Kaminsky L.A.,University of Calgary | Dewey D.,University of Calgary | Dewey D.,Alberta Childrens Hospital Research Institute for Child and Maternal Health
Canadian Journal of Diabetes | Year: 2014

Objective: To examine the associations between body mass index (BMI) and physical activity with body image, self-esteem and social support in adolescents with type 1 diabetes compared to adolescents without health conditions. Methods: We studied 46 adolescents with type 1 diabetes and 27 comparison adolescents who provided self-reports of height and weight, which were used to calculate BMI z-scores. Participants also completed validated questionnaires that assessed physical activity, body image, self-esteem and social support. Results: No significant group differences were found between adolescents with type 1 diabetes and comparison adolescents in terms of BMI and physical activity. Examination of group and gender revealed that higher BMI was significantly associated with a less positive body image in girls with diabetes only. Higher BMI was associated with poorer self-esteem and lower levels of social support in adolescents with diabetes, particularly girls. Higher levels of physical activity were not associated with a more positive body image and no significant associations were found between physical activity and self-esteem or social support. Conclusions: BMI and physical activity levels of adolescents with type 1 diabetes do not differ from those of adolescents without diabetes. Higher BMI is associated with a less positive body image and poorer psychosocial outcomes, particularly in girls with diabetes. As body image concerns and various psychosocial factors could be precursors to the development of eating-disorder symptoms, future research in adolescents with diabetes with higher BMIs should examine the associations among these variables. Further, it is essential that research on body image take into account gender differences. © 2014 Canadian Diabetes Association. Source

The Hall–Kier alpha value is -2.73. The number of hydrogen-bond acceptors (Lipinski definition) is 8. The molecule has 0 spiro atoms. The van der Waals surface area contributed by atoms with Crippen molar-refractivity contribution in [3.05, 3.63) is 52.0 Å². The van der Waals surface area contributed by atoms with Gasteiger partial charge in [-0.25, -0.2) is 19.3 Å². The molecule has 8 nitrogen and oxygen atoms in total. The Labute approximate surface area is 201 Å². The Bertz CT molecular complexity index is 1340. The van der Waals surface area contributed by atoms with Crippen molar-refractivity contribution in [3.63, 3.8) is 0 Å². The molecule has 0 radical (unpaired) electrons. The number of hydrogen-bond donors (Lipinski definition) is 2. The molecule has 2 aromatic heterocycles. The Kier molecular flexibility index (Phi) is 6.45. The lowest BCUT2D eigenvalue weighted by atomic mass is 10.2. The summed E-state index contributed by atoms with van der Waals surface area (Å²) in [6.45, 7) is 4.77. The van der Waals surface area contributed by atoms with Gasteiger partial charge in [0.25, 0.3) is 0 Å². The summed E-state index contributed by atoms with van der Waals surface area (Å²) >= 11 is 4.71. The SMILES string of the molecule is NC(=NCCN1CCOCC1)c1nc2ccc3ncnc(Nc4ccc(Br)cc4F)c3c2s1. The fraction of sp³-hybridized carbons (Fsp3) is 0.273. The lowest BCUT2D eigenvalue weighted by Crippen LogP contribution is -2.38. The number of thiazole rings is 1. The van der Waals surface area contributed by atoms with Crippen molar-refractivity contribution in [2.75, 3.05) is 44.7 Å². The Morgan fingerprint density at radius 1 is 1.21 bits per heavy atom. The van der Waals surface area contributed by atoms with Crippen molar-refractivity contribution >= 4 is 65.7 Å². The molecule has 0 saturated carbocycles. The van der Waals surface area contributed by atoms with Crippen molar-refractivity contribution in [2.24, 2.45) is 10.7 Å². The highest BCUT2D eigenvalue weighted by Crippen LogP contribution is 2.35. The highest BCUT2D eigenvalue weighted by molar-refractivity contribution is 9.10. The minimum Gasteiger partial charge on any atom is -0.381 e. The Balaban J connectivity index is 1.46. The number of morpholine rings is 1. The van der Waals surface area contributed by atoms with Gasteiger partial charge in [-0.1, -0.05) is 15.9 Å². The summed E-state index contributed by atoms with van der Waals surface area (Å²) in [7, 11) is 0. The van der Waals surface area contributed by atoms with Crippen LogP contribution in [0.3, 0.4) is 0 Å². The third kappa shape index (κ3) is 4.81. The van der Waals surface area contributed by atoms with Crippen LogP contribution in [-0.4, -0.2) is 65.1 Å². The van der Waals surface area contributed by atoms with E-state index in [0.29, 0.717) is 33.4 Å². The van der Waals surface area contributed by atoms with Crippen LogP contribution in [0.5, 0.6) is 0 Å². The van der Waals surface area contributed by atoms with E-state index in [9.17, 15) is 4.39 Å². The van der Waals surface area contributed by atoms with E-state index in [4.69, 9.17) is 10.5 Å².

Kaminsky L.A.,University of Calgary | Dewey D.,University of Calgary | Dewey D.,Behavioural Research Unit | Dewey D.,Alberta Childrens Hospital Research Institute for Child and Maternal Health
Canadian Journal of Diabetes | Year: 2013

Objective: To examine eating disorder symptoms and body image in adolescents with type 1 diabetes and to investigate the associations among social support, self-esteem, health locus of control, eating disorder symptoms and body image. Methods: Forty-six adolescents with type 1 diabetes and 27 healthy comparison adolescents completed questionnaires. Results: No significant differences were identified in eating disorder symptoms and body image between adolescents with type 1 diabetes and healthy comparison adolescents. Regression analyses were completed with the full sample of adolescents with type 1 diabetes and healthy comparison adolescents. Higher levels of social support and being male were associated with a more positive body image, less body dissatisfaction and a lower drive for thinness. A belief by the adolescents that parents or healthcare providers (i.e. external powerful others locus of control) were in control of their health was associated with a more positive body image and less body dissatisfaction. Higher self-esteem was associated with a greater drive for thinness and a higher level of body dissatisfaction. Conclusions: Social support, health locus of control and self-esteem appear to be important correlates of eating disorder symptoms and body image in adolescents with diabetes and their typically developing peers. © 2013 Canadian Diabetes Association. Source